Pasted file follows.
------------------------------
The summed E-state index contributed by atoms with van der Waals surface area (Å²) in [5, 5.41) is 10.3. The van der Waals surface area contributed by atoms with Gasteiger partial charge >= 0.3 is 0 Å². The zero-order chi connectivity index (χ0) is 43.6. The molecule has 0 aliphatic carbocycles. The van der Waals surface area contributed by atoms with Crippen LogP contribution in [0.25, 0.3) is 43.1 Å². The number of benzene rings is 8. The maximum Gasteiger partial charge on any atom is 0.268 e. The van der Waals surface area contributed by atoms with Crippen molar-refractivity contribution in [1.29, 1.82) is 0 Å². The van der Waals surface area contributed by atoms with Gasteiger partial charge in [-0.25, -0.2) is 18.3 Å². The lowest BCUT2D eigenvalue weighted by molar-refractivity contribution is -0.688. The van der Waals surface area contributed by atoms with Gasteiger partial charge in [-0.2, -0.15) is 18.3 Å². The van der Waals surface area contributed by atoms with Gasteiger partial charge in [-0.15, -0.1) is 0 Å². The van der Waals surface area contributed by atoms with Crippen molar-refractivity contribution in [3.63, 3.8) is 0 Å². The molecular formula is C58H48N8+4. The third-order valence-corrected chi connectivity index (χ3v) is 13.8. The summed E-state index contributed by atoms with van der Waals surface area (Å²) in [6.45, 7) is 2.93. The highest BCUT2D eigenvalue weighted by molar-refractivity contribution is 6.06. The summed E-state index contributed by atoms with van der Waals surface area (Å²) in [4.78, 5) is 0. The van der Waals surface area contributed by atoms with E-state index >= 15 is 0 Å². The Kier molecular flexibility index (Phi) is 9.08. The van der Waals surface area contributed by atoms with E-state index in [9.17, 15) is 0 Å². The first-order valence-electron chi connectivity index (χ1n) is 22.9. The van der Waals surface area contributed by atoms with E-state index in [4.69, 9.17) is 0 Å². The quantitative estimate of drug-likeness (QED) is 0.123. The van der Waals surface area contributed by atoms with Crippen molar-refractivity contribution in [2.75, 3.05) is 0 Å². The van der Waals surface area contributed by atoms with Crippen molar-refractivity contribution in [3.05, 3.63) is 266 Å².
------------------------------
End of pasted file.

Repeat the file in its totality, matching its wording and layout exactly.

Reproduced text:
The summed E-state index contributed by atoms with van der Waals surface area (Å²) in [5, 5.41) is 10.3. The van der Waals surface area contributed by atoms with Gasteiger partial charge >= 0.3 is 0 Å². The zero-order chi connectivity index (χ0) is 43.6. The molecule has 0 aliphatic carbocycles. The van der Waals surface area contributed by atoms with Crippen LogP contribution in [0.25, 0.3) is 43.1 Å². The number of benzene rings is 8. The maximum Gasteiger partial charge on any atom is 0.268 e. The van der Waals surface area contributed by atoms with Crippen molar-refractivity contribution in [1.29, 1.82) is 0 Å². The van der Waals surface area contributed by atoms with Gasteiger partial charge in [-0.25, -0.2) is 18.3 Å². The lowest BCUT2D eigenvalue weighted by molar-refractivity contribution is -0.688. The van der Waals surface area contributed by atoms with Gasteiger partial charge in [-0.2, -0.15) is 18.3 Å². The van der Waals surface area contributed by atoms with Gasteiger partial charge in [-0.15, -0.1) is 0 Å². The van der Waals surface area contributed by atoms with Crippen molar-refractivity contribution in [3.63, 3.8) is 0 Å². The molecular formula is C58H48N8+4. The third-order valence-corrected chi connectivity index (χ3v) is 13.8. The summed E-state index contributed by atoms with van der Waals surface area (Å²) in [6.45, 7) is 2.93. The highest BCUT2D eigenvalue weighted by molar-refractivity contribution is 6.06. The summed E-state index contributed by atoms with van der Waals surface area (Å²) in [4.78, 5) is 0. The van der Waals surface area contributed by atoms with E-state index >= 15 is 0 Å². The Kier molecular flexibility index (Phi) is 9.08. The van der Waals surface area contributed by atoms with E-state index in [9.17, 15) is 0 Å². The first-order valence-electron chi connectivity index (χ1n) is 22.9. The van der Waals surface area contributed by atoms with E-state index in [4.69, 9.17) is 0 Å². The quantitative estimate of drug-likeness (QED) is 0.123. The van der Waals surface area contributed by atoms with Crippen molar-refractivity contribution in [2.75, 3.05) is 0 Å². The van der Waals surface area contributed by atoms with Crippen molar-refractivity contribution in [3.05, 3.63) is 266 Å².